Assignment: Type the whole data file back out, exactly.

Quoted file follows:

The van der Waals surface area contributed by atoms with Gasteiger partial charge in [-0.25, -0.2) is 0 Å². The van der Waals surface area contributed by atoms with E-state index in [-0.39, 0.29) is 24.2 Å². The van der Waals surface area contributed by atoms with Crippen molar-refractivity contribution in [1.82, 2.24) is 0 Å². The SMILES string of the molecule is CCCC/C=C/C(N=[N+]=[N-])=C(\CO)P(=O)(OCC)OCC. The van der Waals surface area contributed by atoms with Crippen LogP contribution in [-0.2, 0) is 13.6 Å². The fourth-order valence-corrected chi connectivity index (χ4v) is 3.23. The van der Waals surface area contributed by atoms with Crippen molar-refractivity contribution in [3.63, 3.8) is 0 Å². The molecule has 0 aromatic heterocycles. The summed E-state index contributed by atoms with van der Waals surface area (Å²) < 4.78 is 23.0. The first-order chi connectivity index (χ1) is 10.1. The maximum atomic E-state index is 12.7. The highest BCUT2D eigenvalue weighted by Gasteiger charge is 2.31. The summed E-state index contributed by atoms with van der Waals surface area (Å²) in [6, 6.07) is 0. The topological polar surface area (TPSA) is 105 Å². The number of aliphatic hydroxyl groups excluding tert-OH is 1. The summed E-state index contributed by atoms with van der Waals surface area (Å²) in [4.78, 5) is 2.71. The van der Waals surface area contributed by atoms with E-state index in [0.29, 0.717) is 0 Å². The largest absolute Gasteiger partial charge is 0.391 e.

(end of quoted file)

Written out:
The van der Waals surface area contributed by atoms with Gasteiger partial charge in [-0.25, -0.2) is 0 Å². The van der Waals surface area contributed by atoms with E-state index in [-0.39, 0.29) is 24.2 Å². The van der Waals surface area contributed by atoms with Crippen molar-refractivity contribution in [1.82, 2.24) is 0 Å². The SMILES string of the molecule is CCCC/C=C/C(N=[N+]=[N-])=C(\CO)P(=O)(OCC)OCC. The van der Waals surface area contributed by atoms with Crippen LogP contribution in [-0.2, 0) is 13.6 Å². The fourth-order valence-corrected chi connectivity index (χ4v) is 3.23. The van der Waals surface area contributed by atoms with Crippen molar-refractivity contribution in [3.63, 3.8) is 0 Å². The molecule has 0 aromatic heterocycles. The summed E-state index contributed by atoms with van der Waals surface area (Å²) < 4.78 is 23.0. The first-order chi connectivity index (χ1) is 10.1. The maximum atomic E-state index is 12.7. The highest BCUT2D eigenvalue weighted by Gasteiger charge is 2.31. The summed E-state index contributed by atoms with van der Waals surface area (Å²) in [6, 6.07) is 0. The topological polar surface area (TPSA) is 105 Å². The number of aliphatic hydroxyl groups excluding tert-OH is 1. The summed E-state index contributed by atoms with van der Waals surface area (Å²) in [4.78, 5) is 2.71. The van der Waals surface area contributed by atoms with E-state index in [0.29, 0.717) is 0 Å². The largest absolute Gasteiger partial charge is 0.391 e.